A Green Island
The Master Plan calls for the Island to be a green skyline in the harbor. The existing southern part of the Island has a patchwork of parking lots and roads, with a collection of struggling trees, while the northern part of the Island suffers from an overabundance of disorienting asphalt pathways and loading zones. The Master Plan provides a strategy for increasing softscape by the removal of redundant hardscape associated with vehicles and parking, in addition to providing new lawns, gardens, wetlands and groves. More than 1,300 new trees will be planted, adding to the 1,700 trees already on-site. Plant selection will focus on native and locally-adapted species expected to thrive as weather patterns in the region change. The qualities proposed in the Master Plan are a true transformation for the existing desolate spaces. Intrinsic to this vision are regenerative strategies for managing stormwater, recycling and a vision of park longevity that is remarkable in its ambition.
An Island Like No Other
Governors Island is truly an island like no other, with a unique vantage point on the New York Harbor, its icons and a treasured historic landscape. The Master Plan provides many places to revel in the sensual experiences of water and sky in addition to providing enclosure, refuge and escape within the heart of the Island. The design offers two 360o experiences: one slowly unfolding as the visitor circumnavigates the Great Promenade, the other providing surprise and drama as the visitor ascends to the summit of the hills. The design team reinforced the location of the Island in the design of park-wide custom details. For example, paving patterns convey an abstraction of aquatic forms. Furnishings such as bicycles, seating and the balustrade provide opportunities to experience the harbor in different ways. This customized narrative provides a richness of ornamentation that highlights the landscape experience and celebrates this landscape tradition.
A Carefree Island
Governors Island embodies a special carefree spirit and visitors remark that a visit is like a vacation. The short journey by boat allows passengers to leave the worries and sensations of the City behind. The Park and Public Space design protects the Island as an oasis of car-free bicycling, play, the arts and the imagination. The many kinds of spaces — garden, terrace, wetland, lawn and grove — offer room for passive recreation, leisure and serenity to coexist with play and gathering. Pathways are designed for bicycling at slow speeds with viewsheds hiding and revealing the icons of the harbor while alternating the refuge of the park with the enormity of the sky.
Sustainability, feasibility and longevity underpin the Governors Island Master Plan. Creating 87 acres of green space on Governors Island and making this park publicly accessible to millions addresses larger goals for the long-term livability and sustainability of cities. In the physical design of the Park and Public Spaces, it was important to do more than simply turn asphalt into lawn; these spaces are designed to thrive for generations. The park is designed to absorb the effects of climate change and projected sea level rise. Site-specific strategies are employed that consider soils, groundwater, flooding, air quality, habitat and urban heat-island effects.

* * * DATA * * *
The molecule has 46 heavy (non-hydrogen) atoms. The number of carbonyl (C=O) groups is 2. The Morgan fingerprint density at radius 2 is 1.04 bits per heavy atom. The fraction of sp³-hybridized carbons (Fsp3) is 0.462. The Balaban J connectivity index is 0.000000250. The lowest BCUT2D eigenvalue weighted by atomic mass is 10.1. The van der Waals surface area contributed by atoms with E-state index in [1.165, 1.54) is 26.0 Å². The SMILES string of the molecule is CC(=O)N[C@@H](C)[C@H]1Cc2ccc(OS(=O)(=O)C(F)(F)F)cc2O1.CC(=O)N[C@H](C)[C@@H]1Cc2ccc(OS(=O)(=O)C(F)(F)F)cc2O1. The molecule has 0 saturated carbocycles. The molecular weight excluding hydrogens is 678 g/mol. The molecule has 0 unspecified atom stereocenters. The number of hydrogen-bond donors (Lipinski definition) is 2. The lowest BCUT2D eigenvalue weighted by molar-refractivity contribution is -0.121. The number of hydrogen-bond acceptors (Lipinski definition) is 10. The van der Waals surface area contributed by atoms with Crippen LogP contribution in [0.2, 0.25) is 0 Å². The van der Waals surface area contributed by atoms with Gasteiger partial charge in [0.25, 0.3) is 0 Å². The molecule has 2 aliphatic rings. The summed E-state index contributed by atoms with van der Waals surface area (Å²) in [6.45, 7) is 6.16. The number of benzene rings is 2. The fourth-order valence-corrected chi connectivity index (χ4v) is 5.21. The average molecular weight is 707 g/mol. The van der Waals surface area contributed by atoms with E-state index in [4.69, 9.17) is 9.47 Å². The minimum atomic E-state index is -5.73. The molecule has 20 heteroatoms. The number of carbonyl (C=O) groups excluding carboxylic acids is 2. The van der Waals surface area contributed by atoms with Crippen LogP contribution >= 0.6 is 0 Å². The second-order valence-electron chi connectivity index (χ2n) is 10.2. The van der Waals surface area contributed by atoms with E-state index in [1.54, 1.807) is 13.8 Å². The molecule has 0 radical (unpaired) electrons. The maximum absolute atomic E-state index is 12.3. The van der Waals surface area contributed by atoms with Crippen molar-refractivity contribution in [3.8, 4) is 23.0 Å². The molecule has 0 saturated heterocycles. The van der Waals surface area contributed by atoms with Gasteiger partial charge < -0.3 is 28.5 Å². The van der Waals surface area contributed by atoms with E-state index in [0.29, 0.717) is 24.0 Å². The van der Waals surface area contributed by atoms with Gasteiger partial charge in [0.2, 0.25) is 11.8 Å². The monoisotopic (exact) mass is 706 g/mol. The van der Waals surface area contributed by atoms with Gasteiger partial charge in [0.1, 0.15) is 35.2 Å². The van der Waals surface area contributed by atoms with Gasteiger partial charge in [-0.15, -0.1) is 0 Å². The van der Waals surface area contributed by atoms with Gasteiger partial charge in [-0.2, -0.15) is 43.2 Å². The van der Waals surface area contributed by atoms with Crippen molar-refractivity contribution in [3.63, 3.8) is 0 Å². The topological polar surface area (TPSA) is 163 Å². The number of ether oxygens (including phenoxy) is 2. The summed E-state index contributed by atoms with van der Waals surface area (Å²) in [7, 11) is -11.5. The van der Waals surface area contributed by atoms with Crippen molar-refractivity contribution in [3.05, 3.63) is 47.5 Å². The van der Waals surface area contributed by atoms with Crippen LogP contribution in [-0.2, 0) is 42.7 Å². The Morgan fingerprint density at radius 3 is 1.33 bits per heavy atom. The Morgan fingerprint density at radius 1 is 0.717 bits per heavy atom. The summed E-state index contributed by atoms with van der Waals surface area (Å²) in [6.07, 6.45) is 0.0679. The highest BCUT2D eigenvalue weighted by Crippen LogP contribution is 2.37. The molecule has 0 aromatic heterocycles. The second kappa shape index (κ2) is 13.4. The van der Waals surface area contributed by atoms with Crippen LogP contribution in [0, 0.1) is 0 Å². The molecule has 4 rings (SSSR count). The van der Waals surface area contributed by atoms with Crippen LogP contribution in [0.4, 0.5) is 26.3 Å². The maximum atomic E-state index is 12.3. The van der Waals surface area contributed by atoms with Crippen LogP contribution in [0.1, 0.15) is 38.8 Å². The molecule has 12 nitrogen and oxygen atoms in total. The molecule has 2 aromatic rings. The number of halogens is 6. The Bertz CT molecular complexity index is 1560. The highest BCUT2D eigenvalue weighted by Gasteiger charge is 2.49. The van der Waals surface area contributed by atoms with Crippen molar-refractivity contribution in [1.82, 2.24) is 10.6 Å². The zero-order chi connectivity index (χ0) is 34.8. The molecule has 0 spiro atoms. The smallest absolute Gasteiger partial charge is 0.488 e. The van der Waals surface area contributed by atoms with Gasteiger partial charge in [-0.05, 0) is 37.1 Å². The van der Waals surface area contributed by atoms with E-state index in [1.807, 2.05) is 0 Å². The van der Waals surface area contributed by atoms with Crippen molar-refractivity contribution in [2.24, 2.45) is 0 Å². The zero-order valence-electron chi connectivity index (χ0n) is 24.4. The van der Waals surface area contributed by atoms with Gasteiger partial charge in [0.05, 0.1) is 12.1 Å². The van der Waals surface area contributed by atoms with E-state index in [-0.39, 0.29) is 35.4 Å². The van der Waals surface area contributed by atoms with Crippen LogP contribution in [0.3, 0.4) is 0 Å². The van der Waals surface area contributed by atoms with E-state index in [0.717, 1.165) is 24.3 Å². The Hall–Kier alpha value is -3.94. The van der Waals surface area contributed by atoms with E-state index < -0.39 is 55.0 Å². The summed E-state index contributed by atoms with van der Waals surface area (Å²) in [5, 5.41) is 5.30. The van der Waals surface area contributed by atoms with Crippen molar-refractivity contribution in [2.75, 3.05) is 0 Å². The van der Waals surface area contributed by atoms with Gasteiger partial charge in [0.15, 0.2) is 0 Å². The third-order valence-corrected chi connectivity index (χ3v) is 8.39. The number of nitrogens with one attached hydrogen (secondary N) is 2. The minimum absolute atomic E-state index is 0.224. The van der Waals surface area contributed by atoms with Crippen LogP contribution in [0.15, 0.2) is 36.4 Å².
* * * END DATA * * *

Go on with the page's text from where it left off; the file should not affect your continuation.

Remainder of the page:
The creation of new topography on the Island and the planting design specifically addresses the concerns of climate change by lifting the entire groundplane, creating a park above the elevation of the projected 100-year flood in the year 2100. These raised areas, and the enrichment of soil conditions, provide sustainable habitat for trees and other plantings to thrive. The new topography will reuse on-site materials from demolished buildings and parking lots, keeping those materials out of existing landfills. The replacement of acres of impervious asphalt with softscape, plantings and permeable paving reduces stormwater runoff, maximizes infiltration and decreases the urban island heat effect. Combined with a system of collection and reuse on-site, stormwater will be collected rather than flowing directly into the Harbor and City sewers.
The overarching planting strategies include the use of native plants, planting to micro-climatic conditions and specifying appropriate soil depths. The Master Plan envisions the development of complex plant communities that will provide healthy habitat for many winged and aquatic species, adding Governors Island to a network of regional habitat corridors.
Implementation and Development
The physical transformation of Governors Island will happen in phases. In the context of Island-wide redevelopment, the Park and Public Spaces are the first step of a longer-term strategy that seeks to enliven the Island with new tenants — both in the existing structures on the northern part of the Island and new development on the southern part of the Island.
The Park and Public Space Master Plan helped initiate a comprehensive capital improvement program. The process enabled the numerous stakeholders involved to coalesce around a unified goal and schedule for implementation. By identifying key issues early on and defining them in the Master Plan, the design team helped enable these efforts, streamlining the implementation process. Potable water, seawall repair, historic building stabilization and Island-wide infrastructure improvements are now funded and underway. In 2013, the Island will be home to 30 new acres of park and public space and additional renewed public space in the Historic District.
Lead Landscape Architects and Master Planners: West 8
Principal, Design Director: Adriaan Geuze, International ASLA
Principal-in-Charge: Jamie Maslyn Larson, ASLA
Design Team: Claire Agre ; Ela Chojecka; Jerry van Eyck; Pieter Hoen; Chia-Ying Lin; Rachel Laszlo Tait; Perry Maas; Marco van der Pluym; Ronald van Nugteren; Matthew Skjonsberg; and Joris Weijts